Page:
Cricket: Irishman Eoin Morgan has a point to prove after England recall for one-day international
EOIN Morgan is still aiming to be a front-line international player in all three formats of the game, despite feeling "a long way off" a place in England's Test team.
Irish-born Morgan was dropped for the winter tour of Sri Lanka after averaging just 13.66, with a highest score of 31, in England's 3-0 Test series defeat by Pakistan in Dubai and Abu Dhabi.
The swashbuckling Middlesex batsman felt so far from the side that he took up the option of a third stint in the Indian Premier League, a decision he does not regret despite the criticism.
Dubliner Morgan has found his form again this season and he heads into England's one-day series against Australia, which starts on Friday, with a point to prove to coach Andy Flower.
"After I missed out on Sri Lanka it was a blow to go from playing to not being involved in the squad whatsoever. The time I spent away gave me time to cool off, reassess and move on," Morgan said.
"I still see myself as a long way off (the Test team). The reality of it is that Jonny Bairstow holds the number six batting position at the moment.
"Competing for it are myself, Ravi Bopara, Samit Patel and whoever has been doing well in county cricket.
"If you look at my path into international cricket it has gone from playing Twenty20s to ODIs and from those opportunities I have challenged for a Test position.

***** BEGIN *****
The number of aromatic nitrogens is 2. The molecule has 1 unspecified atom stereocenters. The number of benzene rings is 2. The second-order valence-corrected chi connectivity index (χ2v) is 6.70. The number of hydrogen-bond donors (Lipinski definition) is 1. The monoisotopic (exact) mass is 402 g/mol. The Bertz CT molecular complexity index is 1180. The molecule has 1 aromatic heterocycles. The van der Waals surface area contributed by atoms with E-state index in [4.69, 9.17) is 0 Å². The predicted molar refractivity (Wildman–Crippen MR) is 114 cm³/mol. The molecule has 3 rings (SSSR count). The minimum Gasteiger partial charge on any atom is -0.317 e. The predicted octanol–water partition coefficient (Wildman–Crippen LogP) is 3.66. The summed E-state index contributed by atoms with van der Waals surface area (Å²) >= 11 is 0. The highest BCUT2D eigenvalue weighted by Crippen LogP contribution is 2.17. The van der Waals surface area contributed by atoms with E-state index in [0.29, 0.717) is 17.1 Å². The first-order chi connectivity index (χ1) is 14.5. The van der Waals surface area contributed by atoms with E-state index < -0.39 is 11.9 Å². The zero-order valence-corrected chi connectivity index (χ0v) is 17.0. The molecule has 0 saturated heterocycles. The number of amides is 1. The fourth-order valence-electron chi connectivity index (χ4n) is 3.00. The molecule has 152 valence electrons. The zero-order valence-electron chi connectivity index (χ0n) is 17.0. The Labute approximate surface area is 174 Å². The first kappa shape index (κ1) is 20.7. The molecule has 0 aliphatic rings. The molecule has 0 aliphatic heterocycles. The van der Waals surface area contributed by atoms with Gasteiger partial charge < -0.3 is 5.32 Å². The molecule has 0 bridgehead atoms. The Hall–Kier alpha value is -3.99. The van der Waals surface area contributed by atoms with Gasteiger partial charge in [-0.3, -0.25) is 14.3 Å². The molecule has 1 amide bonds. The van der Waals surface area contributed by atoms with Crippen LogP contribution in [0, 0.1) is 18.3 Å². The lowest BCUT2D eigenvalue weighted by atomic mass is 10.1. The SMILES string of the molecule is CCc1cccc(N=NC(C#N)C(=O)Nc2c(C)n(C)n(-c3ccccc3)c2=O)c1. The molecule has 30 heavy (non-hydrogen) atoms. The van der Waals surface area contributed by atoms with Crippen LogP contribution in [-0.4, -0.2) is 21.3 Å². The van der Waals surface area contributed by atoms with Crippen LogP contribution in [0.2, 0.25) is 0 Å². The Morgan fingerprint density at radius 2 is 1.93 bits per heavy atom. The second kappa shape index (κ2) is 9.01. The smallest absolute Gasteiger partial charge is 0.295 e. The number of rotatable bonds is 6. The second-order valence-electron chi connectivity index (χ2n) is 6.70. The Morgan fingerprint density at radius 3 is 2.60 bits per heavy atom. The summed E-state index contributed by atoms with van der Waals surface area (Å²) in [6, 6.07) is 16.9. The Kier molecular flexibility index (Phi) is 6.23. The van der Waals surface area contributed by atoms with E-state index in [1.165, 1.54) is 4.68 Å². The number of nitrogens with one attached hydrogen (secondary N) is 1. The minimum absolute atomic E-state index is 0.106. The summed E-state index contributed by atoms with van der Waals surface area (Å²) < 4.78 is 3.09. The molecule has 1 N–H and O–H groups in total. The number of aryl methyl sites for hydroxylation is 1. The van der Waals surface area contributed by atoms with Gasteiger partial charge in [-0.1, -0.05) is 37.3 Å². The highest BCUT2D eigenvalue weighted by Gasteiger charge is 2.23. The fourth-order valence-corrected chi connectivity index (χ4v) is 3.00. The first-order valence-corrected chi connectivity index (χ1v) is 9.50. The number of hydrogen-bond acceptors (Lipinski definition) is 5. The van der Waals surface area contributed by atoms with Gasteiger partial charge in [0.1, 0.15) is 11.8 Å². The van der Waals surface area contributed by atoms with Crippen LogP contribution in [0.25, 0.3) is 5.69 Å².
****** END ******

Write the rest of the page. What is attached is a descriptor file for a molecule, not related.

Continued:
"I see any innings at all as being exposure, a chance to go out and show people what I can do.
"Since I have come back from the IPL I have done okay. I have scored some runs in the Championship and I scored a 50-ball hundred a week and a half ago.
"I feel good but it is a matter of getting runs under my belt and pushing for a position."
Morgan defended his decision to go to the IPL, insisting the time in India not only allowed him to get over the disappointment of being axed but refocus his goals and work on improving his game.
"Every time I have gone to the IPL I have always come back a better player," said Morgan, who is backing the Cricket Foundation's StreetChance programme to help keen young adults in sport and away from crime.
"If I had of been in the Sri Lanka tour squad and one position away from a game I would have maybe considered my options and come back and played some Championship cricket.
"Having not been in the squad it was a no-brainer considering what I have learned over the last couple of years from playing and working in India."
Fewer and fewer cricketers are playing all three formats of the game, with England's list being trimmed further by Kevin Pietersen's retirement from the limited overs game.
But Morgan is aiming for the top and insists it is possible.
"I certainly hope so because that is what I am trying to do," he said.
"The guys you aspire to be like, the very greats of the game are brilliant at all forms of cricket, guys like Mahela Jayawardene or Kumar Sangakkara."